Sorry for the long wait for the latest installment.
Currently in a Laos town called Luang Phabang which is possibly one of the most beautiful places I have ever been. We have stayed here longer than we planned and probably won't be leaving to head south until Wednesday.
Just chilled out here in the most part and read and ate at restaurants. Probably the biggest challenge is trying to convert between Laos Kip, Thai Baht and US Dollars as they accept all three. We went to a waterfall two days ago and saw a couple guys we'd met before jumping off the top of a mini waterfall. As you can imagine we all got straight into our swimshorts and rushed to the top. At no point before hand did I ever feel the slightest bit daunted by the height but when it came to jumping we all got a mental block. None of us could bring ourselves to lift our feet off the ground to make the jump, we seemed to make each other more nervous. By this time we were starting to attract a crowd which made it even more difficult! Finally we each managed to pluck up the courage to make the jump and I rushed to jump again and had almost exactly the same mental block again but just about managed to block it out.
Possibly the most amazing thing about the place is the view from the top of Sacred Hill at sunset. There are temples at the top of the hill and you can see for miles in every direction. The sky goes red and you can see over the whole of Luang Phabang and there are rivers and mountains silhouetted against the sky, think I'll be taking the arduous trip up the steps again tonight.
Another particularly enjoyable part of Luang Phabang is the journey to get there. It begins in Chiang Khong on the Thai side of the border where we spent the evening playing cards and looking out across the Mekong River to Laos itself. That evening the moon was a brilliant red and when we asked the waitress what the big red ball was, not believing it could be the moon, she informed us it was Buddha Day. We may have got a little lost in translation I think!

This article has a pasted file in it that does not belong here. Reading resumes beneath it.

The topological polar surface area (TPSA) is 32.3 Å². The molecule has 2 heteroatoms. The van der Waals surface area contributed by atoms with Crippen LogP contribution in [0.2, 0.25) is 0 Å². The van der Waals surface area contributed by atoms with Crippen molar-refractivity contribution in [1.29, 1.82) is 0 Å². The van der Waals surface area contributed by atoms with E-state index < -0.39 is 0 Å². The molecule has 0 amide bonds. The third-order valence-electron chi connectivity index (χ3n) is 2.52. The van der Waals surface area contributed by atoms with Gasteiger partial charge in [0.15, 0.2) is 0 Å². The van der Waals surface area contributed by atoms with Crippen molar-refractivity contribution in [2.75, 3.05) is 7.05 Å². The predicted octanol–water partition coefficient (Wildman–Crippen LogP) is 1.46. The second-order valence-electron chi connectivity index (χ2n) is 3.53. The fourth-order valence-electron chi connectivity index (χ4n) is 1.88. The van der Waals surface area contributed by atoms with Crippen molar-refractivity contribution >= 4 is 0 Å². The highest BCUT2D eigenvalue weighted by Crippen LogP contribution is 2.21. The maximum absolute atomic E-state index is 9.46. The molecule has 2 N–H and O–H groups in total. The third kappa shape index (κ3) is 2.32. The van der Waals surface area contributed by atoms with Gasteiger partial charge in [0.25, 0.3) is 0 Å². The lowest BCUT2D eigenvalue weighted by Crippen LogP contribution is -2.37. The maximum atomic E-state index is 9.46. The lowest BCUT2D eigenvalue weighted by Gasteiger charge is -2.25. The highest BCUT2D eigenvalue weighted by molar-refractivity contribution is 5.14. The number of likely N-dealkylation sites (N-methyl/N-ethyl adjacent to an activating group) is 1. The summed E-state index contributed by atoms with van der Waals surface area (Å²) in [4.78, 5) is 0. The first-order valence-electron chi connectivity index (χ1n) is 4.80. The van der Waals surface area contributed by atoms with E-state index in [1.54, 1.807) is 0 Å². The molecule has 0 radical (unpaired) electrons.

The following morning we made the trip to the river for the short crossing into Laos, I have never seen such laidback, no lax, border control in my life! Then followed a day on a long boat down the Mekong enjoying our first Beer Lao and the view was spectacular every minute of the way.
We then arrived at our overnight destination of Pak Beng. We found a restaurant owned by the nicest guy you will ever meet called Lai who introduced us to his family and the locally made Lao Whiskey. Did I say he was a nice guy?! The whiskey came in a petrol can, I don't think I need to say much more than that!
A small number of us then went down to the river where a guitar was being played and we were joined by locals and the mysterious Kurtz, whom we named after the character from Conrad's Heart of Darkness. We can't honestly be sure he really existed, he may have been a byproduct of the glass of whiskey! Kurtz was a fairly elderly Austrian man who wore a red waistcoat and carried a Jew Harp around with him. He only had one tune in his repertoire but his singing was something to behold, it was without doubt the ramblings of a madman!
The second day of the journey was fairly uneventful but was made more interesting by the decision to use one rather than two longboats. This made the journey somewhat snug and at one point I was sandwiched between a monk and the driver, whose arse was far too close for comfort! We arrived in relative discomfort at our final destination desperate for a shower and a shave and paid the price with a more expensive guesthouse. We have subsequently rectified the situation you will all be glad to hear!
That brings us up to date I think. We plan to go to a place called Vang Viang next where you can go tubing and then down to the capital.
I'll try to update this in the not so distant future although I can't promise any more stories of the calibre of Kurtz!
Going to have a dip in the river now as I'm absolutely boiling.
Take care of yourselves and stay in touch,